On my feet went wool socks, then standard cotton ones because the cotton will absorb the moisture from the woolies and help keep your feet dry. If I had to, a third, thinner sock went over those, but I seldom needed more. The best way to join the socks and the pants was to pull the woolies up over the longjohns, pull the cotton up over the bottom of the jammies and make sure your jeans are pulled down over all that. I called it “slip fashion” because one slipped inside another. You can do this at the waist, too, but it makes it a little harder to get out of when you have to use the bathroom fast.
    Over all that, if I was outside, went a jacket with a hood, which was pulled up over a stocking cap. A scarf to cover my mouth (didn’t have a good face mask back then), and my coat. I was warm and toasty inside.
    For sleep, I took the coats off, but by placed them over my bedding. my bed was a regular sleeping bag tucked into a king-sized one. Two wool blankets lined the inner bag and I slept between those. On really cold nights, a comforter went over all. I pulled the bedding up over my head, left a breathing hole and went to sleep.
    Couple of notes: DO” NOT leave your glasses out in the colder air overnight. Find a way to take them to bed with you, or the first thing you get is really cold glasses on your face and an instant fog-over.
    Do not sleep in your boots, or your feet will sweat and may get too cold. Don’t keep your boots out in the cold, either, or you will be fighting that cold as well as the normal cold when you get up in the morning. I placed my boots in the bottom of my sleeping bag. My body heat kept them a little warmer, then, and they were usable.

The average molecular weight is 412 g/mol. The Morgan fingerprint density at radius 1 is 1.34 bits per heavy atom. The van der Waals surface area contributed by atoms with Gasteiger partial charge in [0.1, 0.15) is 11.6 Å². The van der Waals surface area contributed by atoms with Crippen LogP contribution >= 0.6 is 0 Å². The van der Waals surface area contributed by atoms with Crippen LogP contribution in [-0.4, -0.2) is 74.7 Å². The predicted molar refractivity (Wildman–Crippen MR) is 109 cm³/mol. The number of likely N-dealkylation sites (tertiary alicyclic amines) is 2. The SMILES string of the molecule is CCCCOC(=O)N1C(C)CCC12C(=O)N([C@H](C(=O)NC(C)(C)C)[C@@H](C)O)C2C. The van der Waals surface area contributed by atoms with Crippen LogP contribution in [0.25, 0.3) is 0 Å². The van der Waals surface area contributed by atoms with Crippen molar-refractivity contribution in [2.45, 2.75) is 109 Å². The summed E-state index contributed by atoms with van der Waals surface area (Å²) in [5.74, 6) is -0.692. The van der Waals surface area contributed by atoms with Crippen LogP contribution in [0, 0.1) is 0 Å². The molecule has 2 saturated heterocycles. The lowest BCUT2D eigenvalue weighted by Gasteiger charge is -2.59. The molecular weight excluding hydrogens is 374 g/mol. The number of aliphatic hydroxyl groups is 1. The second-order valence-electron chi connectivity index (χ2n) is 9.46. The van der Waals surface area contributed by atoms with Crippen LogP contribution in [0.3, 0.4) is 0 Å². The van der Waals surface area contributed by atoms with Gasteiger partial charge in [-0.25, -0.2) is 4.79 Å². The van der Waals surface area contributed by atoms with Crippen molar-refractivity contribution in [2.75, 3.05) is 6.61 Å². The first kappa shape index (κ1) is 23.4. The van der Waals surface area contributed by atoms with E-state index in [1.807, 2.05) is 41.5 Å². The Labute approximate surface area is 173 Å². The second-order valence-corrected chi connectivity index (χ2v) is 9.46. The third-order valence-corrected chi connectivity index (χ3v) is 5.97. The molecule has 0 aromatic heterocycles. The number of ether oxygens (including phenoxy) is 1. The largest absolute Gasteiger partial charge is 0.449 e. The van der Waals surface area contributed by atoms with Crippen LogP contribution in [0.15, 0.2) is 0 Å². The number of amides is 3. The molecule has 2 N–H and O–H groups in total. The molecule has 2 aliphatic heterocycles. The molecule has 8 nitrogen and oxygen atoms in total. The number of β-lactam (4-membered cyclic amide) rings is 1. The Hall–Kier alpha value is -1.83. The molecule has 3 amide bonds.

Maintain a decent calorie intake. Your body keeps you warm by burning calories, and if you don’t eat enough, it can’t keep you warm. Then you start to shiver to stay warm, and that’s a downhill slope.
    I will say this. I discovered that at about 4:30 in the morning, the Wyoming wind stops (unless its storming), and it gets all quiet and beautiful outside. I was building a cabin during all this, and its when I got some of my best work done. With the moon out I could see well enough, and I could work until the wind picked up again at about 1030 in the morning. It was glorious, especially when the stars were out!

  2. mom of three says:

    I LOVE wool, last year I bought my son three pair’s of wool socks, hopefully they are being used this winter and that maybe it he is still growing. I have found some wonderful wool socks, at my local thrift stores for .99cents a pair what a score. Of course hubby, has wool socks because of being in the construction trade. We both have heated jackets, but yes if you have no power then the jackets are usless as in no extra heat. Good sweaters, nice gloves, and hat’s, I always look for good winter hat’s every time I thrift shop, I make my kids wear sweaters, or sweatshirts, in the house because it’s to easy to just turn up the heat. Thanks for the phone number, I’ll have to check this company out.